Bi-cacic phosphate manufacturers in Brazil are few in number and tend to be large multinationals. They supply their significant domestic market (225,000 tonnes in 2004) through local sourcing or imports. Distribution occurs through direct sales or agri-input stores, depending on the size of the feed manufacturer.

Brazil’s supplement market is quite concentrated and large, totaling 1.8 million tonnes in 2005. Three companies account for about 50% of the market. There is still considerable room for consumption growth in the supplement segment since it is estimated that mineral supplements are not added to the feed of 40% of beef and dairy cattle.

The country’s commercial compound feed manufacturers, which accounted for a market of 3 million tonnes in 2004, tend to focus on higher value-added markets, such as pet, aquaculture and horse feed, with extruded products.

All of these segments have a technical sales team except for the pet food segment, which uses retailers and agri-input stores as its main distribution streams. The pet food market is very concentrated, with five companies accounting for about 80% of total production capacity. Four large international companies account for significant market share. However, the picture also includes a number of small companies and a high level of market informality, which is likely due to the heavy taxation (close to 50%) that burdens the sector.

The main feed consumer segments in Brazil are broilers, pigs, dairy cattle, layers, beef cattle and pets. Broilers account for the largest share of feed consumption at 49%, and that is unlikely to change given the sector’s export drive and cost competitiveness.

The Rabobank report said the recent outbreaks of Avian Influenza in Asia and Europe may dampen some of the dynamism expected in the Brazilian poultry industry, since exports are likely to decline in the short term. Nevertheless, given the industry’s existing capacity and good coordination, the fundamentals are favorable for the long term, provided there are no bird flu outbreaks in Brazil.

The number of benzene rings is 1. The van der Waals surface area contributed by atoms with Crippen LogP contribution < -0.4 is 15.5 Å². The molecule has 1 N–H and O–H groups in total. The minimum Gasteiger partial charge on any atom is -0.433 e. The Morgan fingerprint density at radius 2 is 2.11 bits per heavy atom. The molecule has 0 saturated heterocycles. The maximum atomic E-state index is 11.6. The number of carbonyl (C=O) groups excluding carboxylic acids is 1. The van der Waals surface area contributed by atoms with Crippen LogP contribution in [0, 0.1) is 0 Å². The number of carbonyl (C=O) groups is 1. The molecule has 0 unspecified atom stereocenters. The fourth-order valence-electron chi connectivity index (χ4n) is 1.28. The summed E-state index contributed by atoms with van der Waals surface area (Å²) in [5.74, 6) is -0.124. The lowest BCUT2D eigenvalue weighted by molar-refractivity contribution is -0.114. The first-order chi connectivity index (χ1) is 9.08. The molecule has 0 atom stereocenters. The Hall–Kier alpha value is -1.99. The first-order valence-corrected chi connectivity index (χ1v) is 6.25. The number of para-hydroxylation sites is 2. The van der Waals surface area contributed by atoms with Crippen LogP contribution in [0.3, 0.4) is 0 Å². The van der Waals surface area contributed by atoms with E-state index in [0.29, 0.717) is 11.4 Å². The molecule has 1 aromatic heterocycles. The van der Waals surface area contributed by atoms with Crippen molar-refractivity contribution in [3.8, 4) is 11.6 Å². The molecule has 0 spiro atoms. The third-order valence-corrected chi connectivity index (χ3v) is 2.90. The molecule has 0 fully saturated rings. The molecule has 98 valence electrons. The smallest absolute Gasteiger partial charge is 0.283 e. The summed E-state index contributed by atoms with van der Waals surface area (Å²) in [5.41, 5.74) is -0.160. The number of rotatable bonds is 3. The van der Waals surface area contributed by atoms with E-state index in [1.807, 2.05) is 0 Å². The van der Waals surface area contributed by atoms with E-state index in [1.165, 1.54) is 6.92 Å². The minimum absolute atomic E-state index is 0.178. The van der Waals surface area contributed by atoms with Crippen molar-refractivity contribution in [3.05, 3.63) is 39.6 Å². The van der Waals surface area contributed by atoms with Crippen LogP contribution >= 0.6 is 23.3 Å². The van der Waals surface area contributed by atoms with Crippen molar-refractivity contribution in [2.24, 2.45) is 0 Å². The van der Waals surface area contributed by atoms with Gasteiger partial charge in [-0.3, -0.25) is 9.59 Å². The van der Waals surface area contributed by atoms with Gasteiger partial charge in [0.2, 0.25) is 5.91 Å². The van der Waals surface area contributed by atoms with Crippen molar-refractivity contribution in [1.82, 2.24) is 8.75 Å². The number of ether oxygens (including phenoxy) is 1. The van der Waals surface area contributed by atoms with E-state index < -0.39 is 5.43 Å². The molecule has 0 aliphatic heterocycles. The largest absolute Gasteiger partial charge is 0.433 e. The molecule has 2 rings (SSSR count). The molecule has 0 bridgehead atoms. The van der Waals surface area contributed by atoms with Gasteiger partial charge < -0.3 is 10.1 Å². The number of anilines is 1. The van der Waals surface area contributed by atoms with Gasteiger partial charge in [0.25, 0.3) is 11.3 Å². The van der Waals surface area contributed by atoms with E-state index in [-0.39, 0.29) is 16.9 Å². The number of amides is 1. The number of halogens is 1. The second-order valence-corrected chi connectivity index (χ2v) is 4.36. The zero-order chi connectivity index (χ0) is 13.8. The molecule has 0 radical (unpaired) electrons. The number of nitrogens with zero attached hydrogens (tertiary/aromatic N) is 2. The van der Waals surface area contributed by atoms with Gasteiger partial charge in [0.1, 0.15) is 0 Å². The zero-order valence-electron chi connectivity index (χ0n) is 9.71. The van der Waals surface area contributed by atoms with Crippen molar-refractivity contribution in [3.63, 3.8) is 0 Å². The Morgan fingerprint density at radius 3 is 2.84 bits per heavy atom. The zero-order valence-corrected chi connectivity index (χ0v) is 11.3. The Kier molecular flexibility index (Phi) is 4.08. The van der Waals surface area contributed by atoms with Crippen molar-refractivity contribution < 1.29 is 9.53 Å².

The pig segment, which accounts for 27% of feed consumption, is not as developed as the poultry segment but is gaining ground as many of the poultry processing companies are increasing their pork operations.

Other sectors are significantly smaller in terms of feed consumption, but some, such as dairy cattle and pets, are showing promising growth rates.

In the beef cattle sector, considering the current underutilization of supplements, an increase is expected, particularly since this segment is seeking greater efficiency to make up for lower margins.

The dairy cattle segment has been experiencing considerable development fueled by the processing industries’ in- creasing quality standards, which is likely to drive greater feed demand.

In its analysis, Rabobank divides the major drivers of Brazil’s feed sector into three categories.

The first category is consumption of animal protein products, which is influenced by factors such as the country’s economic and political environment, population growth, income growth, product price and consumer preferences.

The second category is production of animals and animal protein products. The influencing factors in this area include grains and oilseeds supply, farm structure, farm management, animal diseases and developments in market competition.

The third category involves trade flows of animal protein products, which is impacted by issues such as cost competitiveness, trade policies, sanitary issues and the currency situation.

The Rabobank report said the consumption of animal protein products category is performing well and features "a very large domestic market with small growth." Rabobank said the longterm outlook for the production of animals and animal protein products is also favorable, as is the trade flows of animal products category, although it is likely to experience ups and downs because of sanitary issues.

Rabobank completed its analysis by identifying trends in the Brazilian feed industry. The two biggest trends regarding raw material supply are:

• the expansion of resources of grains and oilseeds in the Center West region; • the growth in imports of microingredients. Trends in manufacturing include: • growth of feed production by integrators toward the Center West region;

• traditional commercial feed companies focusing increasingly on particular markets for compound feed and premix;

• further segmentation of the market within the species by age, ingredients and value, with further product research and development activities; • consolidation of commercial feed companies; • smaller companies being restricted to independent hog and dairy production (mainly premix). As for consumption trends, Rabobank’s report noted: • increasing presence of multinationals in the animal protein sector; • increasing segmentation of consumer markets; • increasing need for traceability of raw materials; • strong growth of specialties in the pet market;

• domination of low-price products in the poultry, pig, layers and dairy cattle segments. WG

For the full report, go to or contact Mariana Gonzalez ( ) or Rodolfo Hirsch (